Susanne Shepherd Post, stylist and Shine Salon owner, has a heart for Nashville’s women — specifically, those who are victims of domestic abuse. Susanne was a victim herself, so when she heard about an initiative in Illinois that provides training for hair stylists to recognize the signs of domestic abuse and provide tools to the victims, she couldn’t get it off her mind.
Now, she has teamed up with the YWCA to create Shear Haven, Nashville and Middle Tennessee’s initiative to train and educate stylists about the signs of domestic abuse. At first mention, the two – domestic violence and hair stylists – might seem unrelated, but Susanne explains how it works. Stylists spend consistent, uninterrupted time with their clients regularly. During these appointments, often lasting hours, intimate relationships develop. Women and their stylists become friends over time, sharing personal stories, anecdotes and life updates as they happen.
When women are abused, they often cut ties with friends or family or find themselves isolated. That isolation can leave them without a solid support system that could help them, and it also affects their perspective. Stylists are in a unique position because their relationship generally remains consistent. In addition to noting any physical signs of abuse, stylists learn to look for signs of overbearing partners, like driving clients to and from their appointments, or anxiety-ridden comments about spending more than allowed or too much time away from their partner. They are also taught to be intuitive — trusting their gut when something doesn’t feel right, as we all can and should do.
Susanne says, “You wouldn’t believe how many times I hear a client say, ‘I can’t believe I just told you that!’ We have such an intimate relationship with our clients and can be such good listeners, and we can give people the recognition that what they are saying is valid.” Shear Haven trains stylists to pick up on cues – verbal, non-verbal and physical – that their client may be in danger at home. The stylists are then taught how to handle a conversation with the client about their safety.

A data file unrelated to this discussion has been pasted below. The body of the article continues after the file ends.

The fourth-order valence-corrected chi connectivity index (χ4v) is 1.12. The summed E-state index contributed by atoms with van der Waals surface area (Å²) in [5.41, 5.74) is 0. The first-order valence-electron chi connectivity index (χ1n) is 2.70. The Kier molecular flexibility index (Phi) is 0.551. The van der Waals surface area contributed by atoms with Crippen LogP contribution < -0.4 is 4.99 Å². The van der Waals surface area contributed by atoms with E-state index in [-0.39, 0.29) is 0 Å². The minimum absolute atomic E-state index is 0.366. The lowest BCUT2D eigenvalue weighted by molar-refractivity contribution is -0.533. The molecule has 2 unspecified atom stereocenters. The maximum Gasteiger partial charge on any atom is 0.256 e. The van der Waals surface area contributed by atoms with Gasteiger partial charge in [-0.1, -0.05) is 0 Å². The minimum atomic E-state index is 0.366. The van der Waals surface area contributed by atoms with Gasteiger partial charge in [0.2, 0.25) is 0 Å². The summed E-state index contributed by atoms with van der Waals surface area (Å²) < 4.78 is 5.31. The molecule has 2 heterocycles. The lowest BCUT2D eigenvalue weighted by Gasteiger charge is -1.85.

From there, Shear Haven provides the information a stylist needs to effectively and appropriately approach their client. While they aren’t trained to advise a client what to do, they can point them in the right direction, offering the resources they need to get them safe.
With a staggering 40% of Nashville women experiencing some form of domestic abuse (including intimate partner physical violence, intimate partner rape and/or intimate partner stalking), the likelihood that stylists encounter women in danger is quite high. In fact, Susanne shares that almost all stylists in the training have a lightbulb moment where they recognize that they themselves have been in an abusive relationship or realize that a friend or client is in an abusive situation. Sadly, Susanne shares, “I’ve had several phone calls from stylists who had not yet made it to the training and lost a client. They tell me that they had seen the signs but didn’t know how to respond or questioned themselves.”
Shear Haven wants to prevent that from ever happening again. Training sessions happen periodically across Nashville. Salons can elect to host them for their stylists or attend the training at other local salons, all free of charge. The YWCA trainer, Marissa Miciotto, provides training on domestic abuse response to anyone interested, but this curriculum has been tweaked to apply specifically to those who work at spas or hair or nail salons. To date, approximately 100 stylists have been trained.
Sharon Roberson, the YWCA president and CEO, shares, “We actually would like for this to be included in mandatory continuing education for a stylist. We’re looking forward to meeting with legislators to make that happen!” Such is the case in Illinois, where domestic abuse detection training is required for a license. To further advocate for the women of Tennessee, the YWCA and Susanne want to push this law into place.
Beyond preventing and detecting domestic abuse, Susanne shares, “Part of my passion about this is not just the safety element, but taking away the stigma of domestic violence. People have so many misconceptions about what it looks like and who it affects. Part of the training is clearing up the myths that people have around domestic violence. We want to take away that stigma and that hesitancy to talk about it.” Just one year and eight months in, Shear Haven and its team members are making Nashville a safer place for women and, day-by-day, eliminating the stigma around domestic abuse. And that’s something to be proud of.
Susanne, Sharon, Marissa and everyone at the YWCA, we applaud all that you are doing to make Nashville a better place. If you are interested in hosting or attending a Shear Haven training, email Marissa Miciotto at [email protected]. The YWCA Domestic Violence Crisis & Support Helpline is 1 (800) 334-4628.
All photos by Josh Hailey of Hailey Media.
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